My version of church this Easter Sunday: a sideways but endearingly sincere take on the Catholic mass via an Italian psych/beat/rock band called either I Barritas, The Berets, or The Little Berets, depending on which part of the liner notes you’re looking at.
A quick snippet of those liner notes, which were written in March of 1969:
All over the world, adults have been and are concerned about the seemingly increasing lack of concern by today’s youth, of spiritual and moral values. Perhaps this is not really so. Perhaps, they simply don’t accept ours and are searching for new ways of expression which relate to their own everyday lives. With the new music of the pop field has come a new spirit, which has suggested an intense need for peace, war against violence, freedom for all peoples, a struggle against prejudice, against any special privilege or advantage … which motivates the youth of the whole world.
It is a good or bad sign that those words ring so true 50 years later? It’s hard to say. But Easter is about hope and new beginnings and who knows … maybe 2069 will be a little better than 2019.
This is a J.C. Kuhl appreciation post.
I realized on Wednesday night that I’d been hearing Kuhl’s saxophone with a remarkable regularity over the course of the last week. Thought I’d share the timeline:
Last Friday, I set a new personal record for earliest Record Store Day arrival time, motivated primarily by Known About Town: Library Music Compendium One — the snazzy Coke-bottle-green vinyl compilation that pulled together tracks from the quarterly Library Music cassettes the Spacebomb House Band released throughout 2018. How motivated was I? Back on February 28, the day Spacebomb announced Known About Town, I emailed Bill at BK Music to say “I may end up setting a new personal record for earliest RSD arrival time this year.” I made it to BK a little before 5:30 a.m., when it was still dark and raining cats and dogs. Fortunately the Stratford Hills Shopping Center has a covered walkway perfect for a line of lawn chairs, and even more fortunately, I was near enough to the front to snag one of a few signed copies of Known About Town. Guess who contributed sax to the album? J.C. Kuhl.
Two days later, in the considerably comfier environs of my couch, I took in a live set by Mekong Xpress & the Get Fresh Horns. The band has started streaming their regular Monday night sets at The Answer via Facebook, and joining in has become a weekly ritual. It’s not the same as being there in person, which happened more regularly when the YHT crew lived just a short bike ride from the Mekong/Answer epicenter, but I love that I can still stay connected to the group, which is as stacked and sensational as any in town. And who’s there on sax, whipping songs into a frenzy with screaming solos that make you feel like you are there in person? J.C. Kuhl.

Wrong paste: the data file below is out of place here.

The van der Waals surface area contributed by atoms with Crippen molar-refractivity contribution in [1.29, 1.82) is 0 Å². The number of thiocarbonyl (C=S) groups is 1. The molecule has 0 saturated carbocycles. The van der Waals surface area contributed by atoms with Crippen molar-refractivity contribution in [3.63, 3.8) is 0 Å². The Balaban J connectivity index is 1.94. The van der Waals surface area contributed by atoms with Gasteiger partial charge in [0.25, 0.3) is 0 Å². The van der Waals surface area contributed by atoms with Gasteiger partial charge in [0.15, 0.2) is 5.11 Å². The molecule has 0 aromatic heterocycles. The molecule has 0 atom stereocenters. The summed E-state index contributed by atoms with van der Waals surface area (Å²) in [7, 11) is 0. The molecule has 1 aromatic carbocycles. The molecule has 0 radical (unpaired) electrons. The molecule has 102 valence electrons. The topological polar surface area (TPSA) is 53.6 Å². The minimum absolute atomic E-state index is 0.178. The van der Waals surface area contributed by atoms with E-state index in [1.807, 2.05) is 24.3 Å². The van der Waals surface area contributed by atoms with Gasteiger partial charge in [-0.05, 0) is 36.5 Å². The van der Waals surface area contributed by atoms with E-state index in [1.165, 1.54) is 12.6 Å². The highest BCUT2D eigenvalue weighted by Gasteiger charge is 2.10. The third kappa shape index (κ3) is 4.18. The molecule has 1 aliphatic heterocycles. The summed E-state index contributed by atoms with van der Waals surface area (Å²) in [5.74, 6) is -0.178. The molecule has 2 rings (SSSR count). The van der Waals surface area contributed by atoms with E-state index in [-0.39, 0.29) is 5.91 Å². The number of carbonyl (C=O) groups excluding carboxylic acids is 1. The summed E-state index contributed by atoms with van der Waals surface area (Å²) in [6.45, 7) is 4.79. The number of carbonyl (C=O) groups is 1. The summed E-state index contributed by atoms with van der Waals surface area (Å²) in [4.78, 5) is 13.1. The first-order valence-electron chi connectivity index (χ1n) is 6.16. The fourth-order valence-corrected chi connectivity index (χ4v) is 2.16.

Two days later, Mrs. YHT and I made it out — got a babysitter and everything — to the Tin Pan, excited to see fellow University of Richmond alum (and my former bandmate, briefly) Andrew Schutte play bass with the Latin Jazz Messengers, a group led by trumpeter and UR professor Michael Davison. We were seated front and center and treated to an excellent set, which ranged from standards like “Caravan” and “Guantanamera” to a few unfamiliar tunes I’m looking forward to getting to know better. (I’m especially excited about having heard “The Preacher” and “Sister Sadie,” a pair of Horace Silver compositions that I’m hoping will serve as an overdue entry point to Silver’s body of work.) And guess who was there — and I mean right there, just a few feet away from our table, sipping red wine and trading solos with Davison and the rest of the gang? I think you see where I’m headed here.
J.C. Kuhl: a player for whom “known about town” couldn’t be more fitting.
Thought I’d pass along an interesting Goodwill find — Winter Light, an album released in 1974 by the jazz ensemble Oregon.
I picked it up in late March, and I can’t seem to file this thing away. The sounds are so varied that it always feels like I’m getting a fleeting glance at something. Songs dart back and forth between classical, jazz, folk, and fusion. Sounds from varied musical traditions show up, disappear, and reappear like pedestrians criss-crossing a quiet intersection at night. A quick list of the instruments mentioned in the liner notes: English horn, French horn, oboe, clarinet, bass clarinet, bass, piano, violin, flute, classical guitar, 12-string guitar, tabla (one of my absolute favorite drum sounds in the world), pakhawaj (another Indian drum), sitar, congas, clay drums, hands (sure, why not), and some dulcimer for good measure. Guess it wasn’t such a quick list. And it’s all credited to members of the four-person ensemble.
You’d think the result would be cluttered or overwhelming, but there’s never too much going on at once. Just one thought-provoking small arrangement after another, each sonically distant enough from what came before that it feels like the music is constantly in motion. The album’s title strikes me as especially fitting in that sense.
Here’s the opening track, “Tide Pool.”